We can thank two of the nation's best political pollsters, Democrat Peter Hart and Republican Bill McInturff, for finally putting the 2012 race in clear perspective. Their latest poll for NBC and the Wall Street Journal shows Obama in the lead, nationally by 6 percentage points and in the target states by 8 percentage points. The negatives of both candidates are rising and the electorate is now almost completely polarized.
But by digging into the internals of the poll, you find interesting information. In an ominous sign for Obama, among those voters most closely following the race — a proxy for those likeliest to vote — Romney has a slight advantage. But potential trouble for Romney resides in the small pool of undecided voters. I have said previously that undecided voters almost always break strongly against the incumbent. But Hart and McInturff point out that while these voters dislike both candidates, their antipathy for Romney is almost unprecedented. Among undecided voters, Romney’s favorability to unfavorability is 16% to 44%.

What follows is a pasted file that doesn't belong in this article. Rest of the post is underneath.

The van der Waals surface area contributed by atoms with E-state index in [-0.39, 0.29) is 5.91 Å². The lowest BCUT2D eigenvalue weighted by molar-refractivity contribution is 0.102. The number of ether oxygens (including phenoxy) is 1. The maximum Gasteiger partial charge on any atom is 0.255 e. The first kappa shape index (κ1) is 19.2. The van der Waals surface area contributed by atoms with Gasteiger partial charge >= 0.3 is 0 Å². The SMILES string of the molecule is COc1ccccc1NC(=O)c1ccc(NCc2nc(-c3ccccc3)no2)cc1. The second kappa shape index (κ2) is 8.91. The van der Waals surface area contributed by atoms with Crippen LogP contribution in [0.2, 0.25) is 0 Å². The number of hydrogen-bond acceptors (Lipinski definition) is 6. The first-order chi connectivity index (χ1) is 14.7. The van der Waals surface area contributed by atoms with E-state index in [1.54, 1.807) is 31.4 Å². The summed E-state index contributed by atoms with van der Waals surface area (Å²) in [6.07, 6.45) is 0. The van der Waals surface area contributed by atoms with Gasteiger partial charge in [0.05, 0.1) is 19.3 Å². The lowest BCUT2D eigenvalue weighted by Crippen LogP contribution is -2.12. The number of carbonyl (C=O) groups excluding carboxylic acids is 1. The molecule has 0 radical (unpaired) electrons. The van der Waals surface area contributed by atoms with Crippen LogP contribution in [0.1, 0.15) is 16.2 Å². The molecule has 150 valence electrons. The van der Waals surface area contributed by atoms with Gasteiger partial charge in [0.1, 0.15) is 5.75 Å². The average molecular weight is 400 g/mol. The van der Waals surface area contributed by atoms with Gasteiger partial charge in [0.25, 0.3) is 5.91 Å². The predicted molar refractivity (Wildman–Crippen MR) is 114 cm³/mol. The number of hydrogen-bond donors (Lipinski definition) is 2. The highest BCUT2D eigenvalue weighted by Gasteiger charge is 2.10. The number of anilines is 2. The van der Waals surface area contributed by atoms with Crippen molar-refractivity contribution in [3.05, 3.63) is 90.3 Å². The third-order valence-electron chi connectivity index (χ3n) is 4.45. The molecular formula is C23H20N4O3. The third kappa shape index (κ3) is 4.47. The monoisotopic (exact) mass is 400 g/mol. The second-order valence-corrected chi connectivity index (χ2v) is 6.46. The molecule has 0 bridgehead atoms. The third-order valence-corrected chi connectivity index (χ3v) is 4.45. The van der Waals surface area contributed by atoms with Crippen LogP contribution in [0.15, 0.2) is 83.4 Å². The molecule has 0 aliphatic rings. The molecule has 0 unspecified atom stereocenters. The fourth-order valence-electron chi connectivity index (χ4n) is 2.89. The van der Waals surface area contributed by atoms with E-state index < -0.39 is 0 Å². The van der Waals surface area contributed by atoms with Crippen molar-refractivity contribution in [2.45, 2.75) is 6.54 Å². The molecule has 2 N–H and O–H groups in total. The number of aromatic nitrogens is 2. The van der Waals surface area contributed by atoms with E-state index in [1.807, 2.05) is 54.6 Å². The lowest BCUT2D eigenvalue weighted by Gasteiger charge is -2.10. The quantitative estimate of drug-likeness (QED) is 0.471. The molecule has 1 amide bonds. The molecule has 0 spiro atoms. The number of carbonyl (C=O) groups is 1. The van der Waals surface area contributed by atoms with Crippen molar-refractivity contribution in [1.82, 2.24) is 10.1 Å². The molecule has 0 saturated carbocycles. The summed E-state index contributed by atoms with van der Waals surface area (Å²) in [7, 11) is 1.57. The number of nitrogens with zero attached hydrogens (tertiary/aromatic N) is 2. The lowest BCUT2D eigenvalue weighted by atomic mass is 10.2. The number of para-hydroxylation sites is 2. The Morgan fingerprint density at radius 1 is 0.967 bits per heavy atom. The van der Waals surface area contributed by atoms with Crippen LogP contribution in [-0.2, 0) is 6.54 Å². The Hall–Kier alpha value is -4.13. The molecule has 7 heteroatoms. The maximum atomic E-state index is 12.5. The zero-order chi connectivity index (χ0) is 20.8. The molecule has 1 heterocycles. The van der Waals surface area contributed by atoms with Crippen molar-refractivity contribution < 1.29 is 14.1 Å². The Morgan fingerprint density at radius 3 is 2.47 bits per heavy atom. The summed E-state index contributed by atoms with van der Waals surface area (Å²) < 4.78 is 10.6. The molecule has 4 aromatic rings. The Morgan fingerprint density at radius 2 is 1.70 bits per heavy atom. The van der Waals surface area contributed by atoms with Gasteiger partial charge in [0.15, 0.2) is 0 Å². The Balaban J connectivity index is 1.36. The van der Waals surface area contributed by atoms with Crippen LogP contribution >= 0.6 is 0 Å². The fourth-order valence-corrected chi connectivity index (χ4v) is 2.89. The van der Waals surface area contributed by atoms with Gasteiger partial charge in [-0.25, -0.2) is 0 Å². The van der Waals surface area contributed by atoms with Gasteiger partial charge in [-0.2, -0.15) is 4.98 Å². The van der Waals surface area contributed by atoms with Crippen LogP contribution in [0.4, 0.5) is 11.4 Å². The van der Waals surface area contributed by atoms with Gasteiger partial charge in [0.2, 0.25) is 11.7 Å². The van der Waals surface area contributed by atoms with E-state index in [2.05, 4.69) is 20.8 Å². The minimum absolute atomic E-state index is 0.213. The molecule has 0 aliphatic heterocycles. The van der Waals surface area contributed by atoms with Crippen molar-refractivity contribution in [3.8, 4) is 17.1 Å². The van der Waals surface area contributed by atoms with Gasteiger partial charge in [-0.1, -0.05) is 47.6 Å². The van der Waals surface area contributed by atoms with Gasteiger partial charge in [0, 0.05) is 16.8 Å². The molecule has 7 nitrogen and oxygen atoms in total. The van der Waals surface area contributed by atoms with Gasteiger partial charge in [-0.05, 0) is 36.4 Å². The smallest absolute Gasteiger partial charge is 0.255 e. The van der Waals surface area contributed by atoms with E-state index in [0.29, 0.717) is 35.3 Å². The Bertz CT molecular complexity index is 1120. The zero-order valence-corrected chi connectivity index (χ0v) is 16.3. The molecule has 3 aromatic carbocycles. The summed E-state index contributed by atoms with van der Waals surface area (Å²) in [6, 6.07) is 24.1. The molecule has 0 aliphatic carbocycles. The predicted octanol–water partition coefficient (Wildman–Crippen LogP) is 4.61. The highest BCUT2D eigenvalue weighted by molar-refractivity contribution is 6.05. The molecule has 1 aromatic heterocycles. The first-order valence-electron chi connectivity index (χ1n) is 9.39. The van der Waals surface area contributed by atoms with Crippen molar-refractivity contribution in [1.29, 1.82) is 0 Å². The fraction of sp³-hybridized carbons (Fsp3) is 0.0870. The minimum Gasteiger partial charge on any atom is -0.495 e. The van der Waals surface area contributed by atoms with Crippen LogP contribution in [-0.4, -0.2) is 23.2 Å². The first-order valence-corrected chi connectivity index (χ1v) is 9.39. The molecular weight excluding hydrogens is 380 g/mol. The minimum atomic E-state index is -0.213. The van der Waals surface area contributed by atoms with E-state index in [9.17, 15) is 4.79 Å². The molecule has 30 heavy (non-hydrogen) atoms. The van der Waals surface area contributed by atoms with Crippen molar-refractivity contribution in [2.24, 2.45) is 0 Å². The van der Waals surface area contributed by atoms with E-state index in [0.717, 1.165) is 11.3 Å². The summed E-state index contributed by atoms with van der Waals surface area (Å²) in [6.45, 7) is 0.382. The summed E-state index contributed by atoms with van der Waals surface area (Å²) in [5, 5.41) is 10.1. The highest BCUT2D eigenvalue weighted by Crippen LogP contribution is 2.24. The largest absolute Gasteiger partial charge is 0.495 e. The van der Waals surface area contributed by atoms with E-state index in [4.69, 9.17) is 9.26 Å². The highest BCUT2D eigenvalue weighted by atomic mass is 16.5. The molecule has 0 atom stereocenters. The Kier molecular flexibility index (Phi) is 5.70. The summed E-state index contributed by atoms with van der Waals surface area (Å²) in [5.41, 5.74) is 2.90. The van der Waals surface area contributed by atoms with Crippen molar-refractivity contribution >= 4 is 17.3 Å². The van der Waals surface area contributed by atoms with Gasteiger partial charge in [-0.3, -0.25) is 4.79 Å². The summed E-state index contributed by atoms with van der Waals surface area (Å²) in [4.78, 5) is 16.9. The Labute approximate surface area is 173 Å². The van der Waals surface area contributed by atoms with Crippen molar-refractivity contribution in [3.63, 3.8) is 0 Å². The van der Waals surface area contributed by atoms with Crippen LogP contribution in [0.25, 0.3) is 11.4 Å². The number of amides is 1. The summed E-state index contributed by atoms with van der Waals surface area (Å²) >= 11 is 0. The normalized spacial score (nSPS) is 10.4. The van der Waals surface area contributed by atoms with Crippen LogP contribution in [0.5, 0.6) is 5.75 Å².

Essentially, this race comes down to one candidate who is a disappointment on the most important issue facing the country and a candidate who is disliked by the voters. So far, Obama's campaign has figured out how to keep Romney's negatives high, and this latest ad from the Obama Super PAC shows it won't let be letting up anytime soon. Meanwhile, Romney's challenge remains the same as it has been since he entered the race: connecting with voters who increasingly dislike him.